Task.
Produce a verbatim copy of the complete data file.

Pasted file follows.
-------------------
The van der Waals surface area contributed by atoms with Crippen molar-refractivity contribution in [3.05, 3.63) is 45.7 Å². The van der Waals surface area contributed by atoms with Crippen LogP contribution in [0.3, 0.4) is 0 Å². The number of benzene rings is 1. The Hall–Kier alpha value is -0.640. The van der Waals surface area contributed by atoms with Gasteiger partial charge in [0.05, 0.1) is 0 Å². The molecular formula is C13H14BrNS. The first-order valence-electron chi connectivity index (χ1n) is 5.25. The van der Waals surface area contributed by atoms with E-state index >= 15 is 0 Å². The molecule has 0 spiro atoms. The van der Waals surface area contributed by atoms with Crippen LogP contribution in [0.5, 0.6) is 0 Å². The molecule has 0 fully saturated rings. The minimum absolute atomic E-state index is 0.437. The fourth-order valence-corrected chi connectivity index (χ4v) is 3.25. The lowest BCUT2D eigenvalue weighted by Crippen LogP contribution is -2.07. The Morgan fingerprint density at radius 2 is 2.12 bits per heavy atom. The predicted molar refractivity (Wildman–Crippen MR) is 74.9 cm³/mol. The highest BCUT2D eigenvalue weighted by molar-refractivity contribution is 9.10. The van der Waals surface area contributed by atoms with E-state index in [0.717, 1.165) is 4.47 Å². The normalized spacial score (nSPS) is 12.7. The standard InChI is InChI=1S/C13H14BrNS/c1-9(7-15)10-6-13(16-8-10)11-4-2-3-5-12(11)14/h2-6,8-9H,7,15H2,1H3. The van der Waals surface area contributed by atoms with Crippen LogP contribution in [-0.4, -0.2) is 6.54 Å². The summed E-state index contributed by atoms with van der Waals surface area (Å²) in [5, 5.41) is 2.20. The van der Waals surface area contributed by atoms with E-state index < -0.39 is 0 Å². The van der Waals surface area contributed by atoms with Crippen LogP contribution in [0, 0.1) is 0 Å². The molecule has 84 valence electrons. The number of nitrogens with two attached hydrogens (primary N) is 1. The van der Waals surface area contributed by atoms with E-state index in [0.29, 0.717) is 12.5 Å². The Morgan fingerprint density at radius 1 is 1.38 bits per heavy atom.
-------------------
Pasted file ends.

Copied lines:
The van der Waals surface area contributed by atoms with Crippen molar-refractivity contribution in [3.05, 3.63) is 45.7 Å². The van der Waals surface area contributed by atoms with Crippen LogP contribution in [0.3, 0.4) is 0 Å². The number of benzene rings is 1. The Hall–Kier alpha value is -0.640. The van der Waals surface area contributed by atoms with Gasteiger partial charge in [0.05, 0.1) is 0 Å². The molecular formula is C13H14BrNS. The first-order valence-electron chi connectivity index (χ1n) is 5.25. The van der Waals surface area contributed by atoms with E-state index >= 15 is 0 Å². The molecule has 0 spiro atoms. The van der Waals surface area contributed by atoms with Crippen LogP contribution in [0.5, 0.6) is 0 Å². The molecule has 0 fully saturated rings. The minimum absolute atomic E-state index is 0.437. The fourth-order valence-corrected chi connectivity index (χ4v) is 3.25. The lowest BCUT2D eigenvalue weighted by Crippen LogP contribution is -2.07. The Morgan fingerprint density at radius 2 is 2.12 bits per heavy atom. The predicted molar refractivity (Wildman–Crippen MR) is 74.9 cm³/mol. The highest BCUT2D eigenvalue weighted by molar-refractivity contribution is 9.10. The van der Waals surface area contributed by atoms with E-state index in [0.717, 1.165) is 4.47 Å². The normalized spacial score (nSPS) is 12.7. The standard InChI is InChI=1S/C13H14BrNS/c1-9(7-15)10-6-13(16-8-10)11-4-2-3-5-12(11)14/h2-6,8-9H,7,15H2,1H3. The van der Waals surface area contributed by atoms with Crippen LogP contribution in [-0.4, -0.2) is 6.54 Å². The summed E-state index contributed by atoms with van der Waals surface area (Å²) in [5, 5.41) is 2.20. The van der Waals surface area contributed by atoms with E-state index < -0.39 is 0 Å². The van der Waals surface area contributed by atoms with Crippen LogP contribution in [0, 0.1) is 0 Å². The molecule has 84 valence electrons. The number of nitrogens with two attached hydrogens (primary N) is 1. The van der Waals surface area contributed by atoms with E-state index in [0.29, 0.717) is 12.5 Å². The Morgan fingerprint density at radius 1 is 1.38 bits per heavy atom.